I have my own beliefs which are in opposition to the main tenants of the art world.
- I think image-making is the core of visual art, because it uses visual language, and visual language constituted “visual art” for thousands of years.
- I think it is possible to make new, interesting, original, and authentic visual art. If you can’t succed, at least see how far you can get before falling on your face in the sand. The failed attempts are more interesting to me than successful statements of creative impotence.
- I think Postmodernism offered some insights but went way too far and left us in a wishy-washy world of self-indulgent relativism and Solipsism. I prefer the deeper middle ground where we recognize that much of what we accept as true and factual is in reality subjective, but in which we still appreciate the quest for objectivity, and understand that neuroscience isn’t only as objective or true as are the ramblings of Marshall Applewhite of the Heaven’s Gate cult.
- I think it’s a great idea to sell art directly to the public and cut out the gallery system. That’s not going to be popular with the galleries, or get me any support out of them. And it’s very difficult to get reviewed by critics unless you show in galleries. I think ones chances are about the same as Rocky Balboa getting a chance to fight in the ring with Apollo Creed.
- I think digital art is a way forward in exploring new ways of creating imagery. Most don’t see that as a viable purpose for it, no matter how innovative the results or process might be.
- I say the only thing that matters in art is its intrinsic merit.
So, there’s hope in that digital art can be accepted as high art in the gallery/museum context, in which case it might be possible to earn a bare bones subsistence existence that allows one to at most continue to make art. However, you need to play the extrinsic game of going up through galleries and appealing to authorities in the art world, and you need to support their cause in order to get your slice of the pie. In other words you have to be subservient to the art world and its vision of reality. You have to join the cult, and be a freelance employee working for the gallery/museum system and the rich buyers who fund it.
I’m holding out for the Rocky Balboa thing. I’m optimistic that if I can make solid art, it will eventually get some recognition.
One source who Prince appropriated art from has decided to retaliate in a way that subverts the underlying concepts that lend his work legitimacy. Prince followed the fashion company Suicide Girls on Instagram, and used 4 images of models from their posts in his show, which is quite a lot. Prince merely added a comment and then printed out the post. The founder of Suicide Girls, Selena Monney, is now selling the same images, printed out in the same way, for $90.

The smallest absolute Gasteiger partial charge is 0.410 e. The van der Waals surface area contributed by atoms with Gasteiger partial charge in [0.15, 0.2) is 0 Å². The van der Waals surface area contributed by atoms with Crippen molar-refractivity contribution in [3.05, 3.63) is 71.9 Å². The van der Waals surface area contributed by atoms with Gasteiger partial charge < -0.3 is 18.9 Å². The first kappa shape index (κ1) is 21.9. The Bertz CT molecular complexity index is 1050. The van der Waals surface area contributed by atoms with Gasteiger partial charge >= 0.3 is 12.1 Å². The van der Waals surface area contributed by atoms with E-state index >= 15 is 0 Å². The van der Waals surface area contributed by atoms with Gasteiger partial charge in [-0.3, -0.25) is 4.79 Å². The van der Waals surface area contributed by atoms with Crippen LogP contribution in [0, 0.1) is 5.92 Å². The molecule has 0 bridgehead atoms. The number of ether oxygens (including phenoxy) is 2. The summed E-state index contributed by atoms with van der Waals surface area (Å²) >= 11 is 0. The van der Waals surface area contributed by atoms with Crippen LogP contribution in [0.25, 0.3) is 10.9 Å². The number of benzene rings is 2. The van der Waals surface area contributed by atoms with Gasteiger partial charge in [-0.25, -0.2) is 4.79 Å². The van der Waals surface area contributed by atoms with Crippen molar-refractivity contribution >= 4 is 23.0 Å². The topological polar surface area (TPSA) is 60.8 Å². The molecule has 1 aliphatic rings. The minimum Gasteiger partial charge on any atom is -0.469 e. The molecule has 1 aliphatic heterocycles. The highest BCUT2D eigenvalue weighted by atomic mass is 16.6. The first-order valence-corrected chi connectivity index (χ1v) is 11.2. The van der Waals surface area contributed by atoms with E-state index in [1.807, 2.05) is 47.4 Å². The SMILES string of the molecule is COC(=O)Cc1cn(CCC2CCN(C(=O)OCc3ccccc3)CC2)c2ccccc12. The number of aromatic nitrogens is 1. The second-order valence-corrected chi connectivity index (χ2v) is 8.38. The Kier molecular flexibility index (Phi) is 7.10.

Below are the other three images Prince used.
Selena Monney’s comeback is devastating. It undermines the sale of Prince’s art because you can get the exact same thing for $90 from them, and they have a lot of legitimate claim because all but Prince’s offhanded comment is their original content anyway. It also deflates the authority of Prince’s art by showing just how easy it is to make. We can all print out other people’s Instagram posts if we want to by walking into a decent printing service shop and making an order.
Another question occurs to me, and that’s a legal one. Will Prince or his gallery attempt to sue Suicide Girls for compromising his ability to sell his art? Sound preposterous, but the tactic would be that the Instagram posts were not the art, but making large prints of them and putting them in a fine art context was. In other words, the appropriation was the art, and the original professional photography, which was intended to be alluring and edgy, was not. He could argue that the concept was the art, which makes sense when you think of it as conceptual art.
The problem though, is that people have caught up to appropriation, and left it clattering among tumbleweeds in the dust. All Suicide Girls need to do is the same sort of rhetorical sleight of hand as Prince. They can just say that what they did is “re-appropriation”, or the re-contextualization of contemporary art into a modified product in the commercial, fashion sphere. They can even call doing that a performance if they want to. They didn’t steal his idea, they came up with a new one. Just one-upping his one-upmanship.
Looks like Prince made a terrible miscalculation in thinking he could just rip off other people’s art without them being savvy enough to slap him back on his heels. From my perspective, the Suicide Girl’s re-appropriation of their own work is more interesting as an idea, or as conceptual art, than Prince’s mere appropriation.
[If you want to read a glowing praise of Prince’s Instragram series, to see the other side, I recommend Jerry Shalz’s fawning schmalz here.]
6 replies on “Richard Prince’s copy of someone else’s instagram sells for $90,000: the good news, and the bad news.”
Hello–I like your blog/website–website/blog. Too, I would love to see you digitally riff on Pollack’s “Summertime” (#9); that mode meets thickly applied paint–or its simulacrum–would be, perhaps, amazing!
Summertime #9 is so horizontally formatted, for my tastes, that it shades into decoration and being formulaic. I think it’s because the composition is more restricted, and he didn’t do much with it beyond just continuing a general pattern over the length of it. It reminds me of the joke/criticism someone once made, or perhaps it really was a marketing strategy, that he should cut up his canvases and sell them by the square foot. I might have to see Summertime in person to actually get what it has to offer. Tiny jpegs online can hardly capture a real Pollock painting.
I have not read this whole page yet but [Prince’s “His comments are his justification for adding something to what he is appropriating, and insurance against being sued for copyright infringement or theft of intellectual property. He can say ,”I added something”] is just a flabbergasting indictment on how decrepit his home USA copyright law he is referring to is. There is no-way one could get away with such self-serving dishonesty under Australian nor British copyright law. Searching I found this story of Prince being sued in a British new-outlet